A week that brought the final straw in President Donald Trump’s crusade against President-elect Joe Biden’s Electoral College victory and acts of insurrection on Capitol Hill by his supporters is ending with political pain for the outgoing president: A weakened standing with his loyal Republican base.
According to Morning Consult Political Intelligence daily tracking conducted Tuesday before the melee at the Capitol and again in the aftermath on Thursday, Trump’s approval rating fell 6 percentage points among Republican voters, to 78 percent, while the share who disapproved of his job performance rose 7 points, to 21 percent.
The double-digit drop in the president’s net approval rating — the share who approve minus the share who disapprove — with voters in his own party came as the intensity of his support faded: Half of Republican voters approved of his job performance “strongly” in the Thursday poll, down 10 points from Tuesday.
The Jan. 5 and Jan. 7 polling was conducted among roughly 1,500 Republican voters nationwide, with margins of error ranging from 2 to 3 points.
The numbers mark the lowest ebb for Trump’s backing within the GOP in Morning Consult polling conducted since the Nov. 3 election, and come as Republicans in Congress and in his administration reckon with their own support for the president amid bipartisan accusations that he was responsible for and failed to adequately respond to Wednesday’s fracas.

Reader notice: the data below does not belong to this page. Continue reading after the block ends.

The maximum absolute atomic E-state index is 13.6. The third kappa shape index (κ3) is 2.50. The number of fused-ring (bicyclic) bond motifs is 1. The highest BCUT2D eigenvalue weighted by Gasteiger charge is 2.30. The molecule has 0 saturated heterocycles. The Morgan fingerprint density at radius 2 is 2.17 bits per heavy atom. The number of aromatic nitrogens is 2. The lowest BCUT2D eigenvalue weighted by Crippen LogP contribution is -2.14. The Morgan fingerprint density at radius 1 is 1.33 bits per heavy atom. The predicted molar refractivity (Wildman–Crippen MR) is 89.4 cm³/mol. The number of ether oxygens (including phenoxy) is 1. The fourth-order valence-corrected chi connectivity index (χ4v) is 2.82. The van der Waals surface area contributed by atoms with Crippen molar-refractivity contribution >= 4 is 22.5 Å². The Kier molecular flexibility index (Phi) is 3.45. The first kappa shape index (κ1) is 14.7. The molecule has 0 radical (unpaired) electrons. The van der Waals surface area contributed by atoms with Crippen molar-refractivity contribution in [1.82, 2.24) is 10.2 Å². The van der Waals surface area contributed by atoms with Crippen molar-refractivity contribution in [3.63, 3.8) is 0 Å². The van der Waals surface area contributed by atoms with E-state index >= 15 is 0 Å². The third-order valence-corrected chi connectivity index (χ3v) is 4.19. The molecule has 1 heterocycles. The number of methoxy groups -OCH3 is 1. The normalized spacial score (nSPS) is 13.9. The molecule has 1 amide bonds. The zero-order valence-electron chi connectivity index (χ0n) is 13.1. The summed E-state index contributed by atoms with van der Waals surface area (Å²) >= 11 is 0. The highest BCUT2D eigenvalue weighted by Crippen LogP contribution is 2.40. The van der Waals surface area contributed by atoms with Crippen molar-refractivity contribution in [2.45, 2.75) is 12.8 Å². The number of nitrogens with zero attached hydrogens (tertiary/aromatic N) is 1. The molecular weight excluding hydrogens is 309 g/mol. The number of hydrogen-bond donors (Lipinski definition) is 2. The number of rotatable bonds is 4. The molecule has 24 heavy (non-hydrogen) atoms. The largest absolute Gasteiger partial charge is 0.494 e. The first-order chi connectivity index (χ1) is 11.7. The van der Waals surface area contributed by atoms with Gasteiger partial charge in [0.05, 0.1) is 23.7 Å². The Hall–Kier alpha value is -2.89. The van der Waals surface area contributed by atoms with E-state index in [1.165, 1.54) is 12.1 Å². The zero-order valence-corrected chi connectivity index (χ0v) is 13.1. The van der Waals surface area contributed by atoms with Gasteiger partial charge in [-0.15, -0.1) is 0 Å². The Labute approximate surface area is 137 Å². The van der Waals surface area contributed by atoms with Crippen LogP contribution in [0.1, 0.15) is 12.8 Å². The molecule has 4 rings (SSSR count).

Vice President Mike Pence also saw his standing decline among Republican voters. According to the Thursday data, 76 percent of Republican voters hold favorable views of the vice president, down 7 points from Tuesday, while the share who hold that view strongly (44 percent) fell 13 points, his worst numbers in tracking conducted since Election Day.
While Pence’s standing in the party appears closely tied to that of the boss he loyally served, his public performance in the constitutional role of counting state Electoral College results appears to have led to an improvement in how Democrats view him: 1 in 5 Democrats said they have a favorable impression of Pence, up 8 points since Tuesday, while 72 percent view him unfavorably, down 9 points.
Overall, voters were largely unmoved in their perceptions of the two Republican leaders, but among a larger population of Americans, Wednesday’s events preceded a notable drop in voter optimism.
As of Friday, just 21 percent of voters said the country was headed in the right direction, down 6 points since Tuesday. That shift appears driven largely by Republicans, whose optimism about the country’s path fell 12 points since Tuesday to 26 percent, its lowest point since Trump took office in January 2017.